moments and at the last minute, the studio inserted Garland singing
which is better than any of the other decent songs they started with
and her last classic at the studio.
that this is not a folk musical despite the location because
inanimate objects like brooms and clocks do not start dancing.
Warner Archive has issued this in a pretty well-restored edition
including extras: Original Theatrical Trailer, audio only of the cut
MGM Technicolor cartoon The
live-action short Did'ja
and featurette Summer
Stock: Get Happy
made a few decades ago on Garland and the film.
for playback quality. The 1080p 1.78 X 1 digital High Definition
image on Bachman
has some good new HD-shot footage (especially interviews) and some
great stills, plus old analog video and some fine film clips, so the
experience is going to be a little uneven as expected, but plays just
fine otherwise. The 1080i 1.78 X 1 digital High Definition image
transfer on Comte
may be an all-new HD shoot, but the format has some inherent motion
blur, though color is consistent and the shoot itself is not bad.
leaves the 1080p 1.33 X 1 digital High Definition image transfer on
the best performer here despite being the second oldest release on
the list, sometimes showing the age of the materials used, but this
is far superior a transfer to all previous releases of the film and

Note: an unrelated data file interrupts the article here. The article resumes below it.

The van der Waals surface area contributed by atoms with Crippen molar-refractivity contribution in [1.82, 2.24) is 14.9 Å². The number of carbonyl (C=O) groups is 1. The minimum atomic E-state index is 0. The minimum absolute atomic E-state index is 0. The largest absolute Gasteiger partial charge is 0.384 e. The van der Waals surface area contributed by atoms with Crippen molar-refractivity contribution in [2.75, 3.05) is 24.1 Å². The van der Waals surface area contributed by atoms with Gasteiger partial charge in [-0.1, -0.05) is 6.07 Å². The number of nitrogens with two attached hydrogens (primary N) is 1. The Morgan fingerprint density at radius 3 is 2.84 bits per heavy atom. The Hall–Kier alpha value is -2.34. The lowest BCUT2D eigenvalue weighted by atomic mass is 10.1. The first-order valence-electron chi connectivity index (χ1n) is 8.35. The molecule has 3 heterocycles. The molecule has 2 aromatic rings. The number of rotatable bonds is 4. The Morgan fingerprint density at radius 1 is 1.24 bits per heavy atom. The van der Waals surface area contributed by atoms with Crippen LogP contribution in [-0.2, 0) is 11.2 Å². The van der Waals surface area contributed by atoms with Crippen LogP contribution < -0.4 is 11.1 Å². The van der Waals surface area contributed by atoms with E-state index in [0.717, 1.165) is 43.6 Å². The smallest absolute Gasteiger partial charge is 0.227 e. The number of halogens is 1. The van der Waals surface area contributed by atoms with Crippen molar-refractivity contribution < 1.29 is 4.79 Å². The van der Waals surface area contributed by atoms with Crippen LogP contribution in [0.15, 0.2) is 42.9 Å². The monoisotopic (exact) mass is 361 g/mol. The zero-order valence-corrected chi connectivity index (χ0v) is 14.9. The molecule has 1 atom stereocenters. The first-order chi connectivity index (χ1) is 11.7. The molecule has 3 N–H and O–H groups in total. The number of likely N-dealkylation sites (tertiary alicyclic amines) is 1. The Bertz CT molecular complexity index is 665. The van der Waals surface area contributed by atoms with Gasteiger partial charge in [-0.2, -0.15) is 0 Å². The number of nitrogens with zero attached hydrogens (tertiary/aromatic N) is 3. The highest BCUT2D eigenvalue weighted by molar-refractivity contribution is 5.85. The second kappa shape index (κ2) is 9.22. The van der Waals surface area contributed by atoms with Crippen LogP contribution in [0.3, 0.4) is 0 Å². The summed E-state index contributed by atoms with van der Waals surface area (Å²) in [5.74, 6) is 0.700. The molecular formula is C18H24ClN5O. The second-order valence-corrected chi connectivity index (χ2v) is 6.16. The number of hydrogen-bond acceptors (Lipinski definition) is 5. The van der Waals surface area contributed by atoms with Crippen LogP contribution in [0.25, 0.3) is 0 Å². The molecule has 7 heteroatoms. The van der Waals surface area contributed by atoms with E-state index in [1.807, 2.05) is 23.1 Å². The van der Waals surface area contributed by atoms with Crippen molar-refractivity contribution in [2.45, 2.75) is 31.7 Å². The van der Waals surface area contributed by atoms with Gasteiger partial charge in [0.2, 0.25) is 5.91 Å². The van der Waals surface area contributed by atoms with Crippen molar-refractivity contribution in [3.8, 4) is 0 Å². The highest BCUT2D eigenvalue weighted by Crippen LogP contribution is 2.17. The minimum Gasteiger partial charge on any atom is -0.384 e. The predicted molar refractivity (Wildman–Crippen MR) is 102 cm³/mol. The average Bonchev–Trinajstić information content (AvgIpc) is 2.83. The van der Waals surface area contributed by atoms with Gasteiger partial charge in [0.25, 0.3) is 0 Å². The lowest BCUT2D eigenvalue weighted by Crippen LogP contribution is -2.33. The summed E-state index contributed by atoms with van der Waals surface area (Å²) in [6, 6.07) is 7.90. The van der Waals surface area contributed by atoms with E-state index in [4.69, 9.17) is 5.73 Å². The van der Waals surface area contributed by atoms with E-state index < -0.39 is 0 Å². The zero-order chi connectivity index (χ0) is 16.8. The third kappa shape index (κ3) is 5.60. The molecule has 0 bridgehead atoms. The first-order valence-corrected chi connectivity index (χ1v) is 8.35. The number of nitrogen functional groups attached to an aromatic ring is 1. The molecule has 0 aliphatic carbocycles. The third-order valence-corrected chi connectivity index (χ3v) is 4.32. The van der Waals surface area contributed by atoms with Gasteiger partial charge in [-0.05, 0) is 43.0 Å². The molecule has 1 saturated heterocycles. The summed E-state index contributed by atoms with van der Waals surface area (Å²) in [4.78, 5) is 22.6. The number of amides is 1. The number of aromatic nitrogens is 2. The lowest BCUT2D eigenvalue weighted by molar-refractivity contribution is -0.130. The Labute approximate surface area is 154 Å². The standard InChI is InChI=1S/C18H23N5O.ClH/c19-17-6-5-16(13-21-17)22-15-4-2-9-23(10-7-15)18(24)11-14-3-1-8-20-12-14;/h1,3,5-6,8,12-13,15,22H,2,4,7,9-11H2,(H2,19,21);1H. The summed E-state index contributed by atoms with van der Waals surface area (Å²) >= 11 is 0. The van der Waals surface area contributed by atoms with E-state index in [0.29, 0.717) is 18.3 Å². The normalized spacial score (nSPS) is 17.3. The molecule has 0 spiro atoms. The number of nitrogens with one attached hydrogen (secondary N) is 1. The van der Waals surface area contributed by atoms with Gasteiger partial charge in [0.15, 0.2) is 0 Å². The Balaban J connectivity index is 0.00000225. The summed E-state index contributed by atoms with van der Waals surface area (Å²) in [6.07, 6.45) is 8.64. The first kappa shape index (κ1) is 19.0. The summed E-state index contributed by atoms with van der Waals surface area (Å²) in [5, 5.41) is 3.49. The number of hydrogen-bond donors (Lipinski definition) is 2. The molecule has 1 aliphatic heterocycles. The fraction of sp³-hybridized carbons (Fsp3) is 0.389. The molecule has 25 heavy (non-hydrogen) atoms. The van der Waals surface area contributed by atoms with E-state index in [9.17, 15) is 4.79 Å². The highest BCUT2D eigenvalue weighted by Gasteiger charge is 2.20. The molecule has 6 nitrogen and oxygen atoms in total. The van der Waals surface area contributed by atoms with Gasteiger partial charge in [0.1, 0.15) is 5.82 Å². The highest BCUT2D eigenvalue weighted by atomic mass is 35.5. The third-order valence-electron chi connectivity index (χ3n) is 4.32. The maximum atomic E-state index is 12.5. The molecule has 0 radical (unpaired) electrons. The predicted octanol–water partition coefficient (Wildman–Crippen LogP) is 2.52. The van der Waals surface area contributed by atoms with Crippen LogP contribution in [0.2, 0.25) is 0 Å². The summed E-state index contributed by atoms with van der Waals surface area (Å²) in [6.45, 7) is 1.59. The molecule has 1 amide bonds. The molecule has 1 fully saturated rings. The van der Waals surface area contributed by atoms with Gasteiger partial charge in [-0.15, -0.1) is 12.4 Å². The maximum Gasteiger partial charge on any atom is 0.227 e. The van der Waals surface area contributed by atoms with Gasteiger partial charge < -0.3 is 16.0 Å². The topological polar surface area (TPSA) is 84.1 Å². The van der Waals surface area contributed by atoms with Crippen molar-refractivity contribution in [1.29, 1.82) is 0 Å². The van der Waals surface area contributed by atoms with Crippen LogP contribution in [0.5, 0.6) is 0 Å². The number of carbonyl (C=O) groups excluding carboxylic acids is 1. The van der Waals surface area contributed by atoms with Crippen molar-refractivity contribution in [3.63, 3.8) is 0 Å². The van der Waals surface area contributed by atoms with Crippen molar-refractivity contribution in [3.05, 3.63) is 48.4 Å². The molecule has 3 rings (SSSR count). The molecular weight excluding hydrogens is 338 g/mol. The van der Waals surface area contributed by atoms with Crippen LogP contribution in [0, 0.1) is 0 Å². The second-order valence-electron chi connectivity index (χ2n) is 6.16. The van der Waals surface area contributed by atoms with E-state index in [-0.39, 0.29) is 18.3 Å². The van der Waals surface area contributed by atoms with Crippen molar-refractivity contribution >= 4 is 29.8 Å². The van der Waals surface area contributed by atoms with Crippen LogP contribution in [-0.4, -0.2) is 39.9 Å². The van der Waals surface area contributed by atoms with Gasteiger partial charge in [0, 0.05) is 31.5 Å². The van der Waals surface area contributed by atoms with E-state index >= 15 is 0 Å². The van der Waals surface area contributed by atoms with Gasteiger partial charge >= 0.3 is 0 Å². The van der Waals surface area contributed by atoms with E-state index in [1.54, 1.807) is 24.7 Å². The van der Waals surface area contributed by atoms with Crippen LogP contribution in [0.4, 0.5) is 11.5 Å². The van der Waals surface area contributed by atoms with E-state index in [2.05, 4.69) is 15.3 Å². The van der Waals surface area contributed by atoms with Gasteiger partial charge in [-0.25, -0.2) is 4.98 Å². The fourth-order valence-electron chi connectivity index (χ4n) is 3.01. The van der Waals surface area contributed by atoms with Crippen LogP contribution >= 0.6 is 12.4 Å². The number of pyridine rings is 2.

restored well enough. Originally issued on 35mm film in
dye-transfer, three-strip Technicolor prints (if you have one, its
very valuable), the version here is usually up to the high quality of
that 'glorious' format.
1.33 X 1 black & white image on Person
is sadly a generation or two down from an older (or older) sources,
but still has some decent shots to enjoy. The lossy Dolby Digital
2.0 Mono is also a bit rough with background noise, down at least a
generation and could use some work, but has no major issues in
Little Night Music
has no image, but is the best release here sonically in its 4-track
ultra high definition DSD (Direct Stream Digital) 4.0 presentation
with a very pleasant soundstage and smoothness even the DTS-HD MA
(Master Audio) 5.1 lossless mix on Comte
lacks despite being a new recording with a solid soundfield and being
the second best performer on the list. Music
also offers a DSD 2.0 Stereo track that will rival any vinyl copy and
PCM 16/44.1 2.0 Stereo track that is fine, but no match for either
DSD option. Comte
also has a PCM 2.0 Stereo mix for older systems, but it is not as
good as its 5.1 version. Serious fans need a home theater system.
was a monophonic optical theatrical release, so its DTS-HD MA (Master
Audio) 2.0 Mono lossless mix is as good as it will ever sound, but at
least MGM recorded the music as well as they could.
for some reason, Bachman
sadly settles for a lossy Dolby Digital 5.1 mix when at least PCM
Stereo would have been better, so you can hear everything, but the
music suffers too much (a few Guess Who albums already received SA-CD
4.0 releases as of this posting) so that hurts the presentation, but
the recording is fine otherwise if slightly disappointing.
can order the A
Little Night Music
hybrid SA-CD directly from Vocalion at this link...
to order either the Summer
Warner Archive Blu-ray or In
DVD, go to this link for them and many more great web-exclusive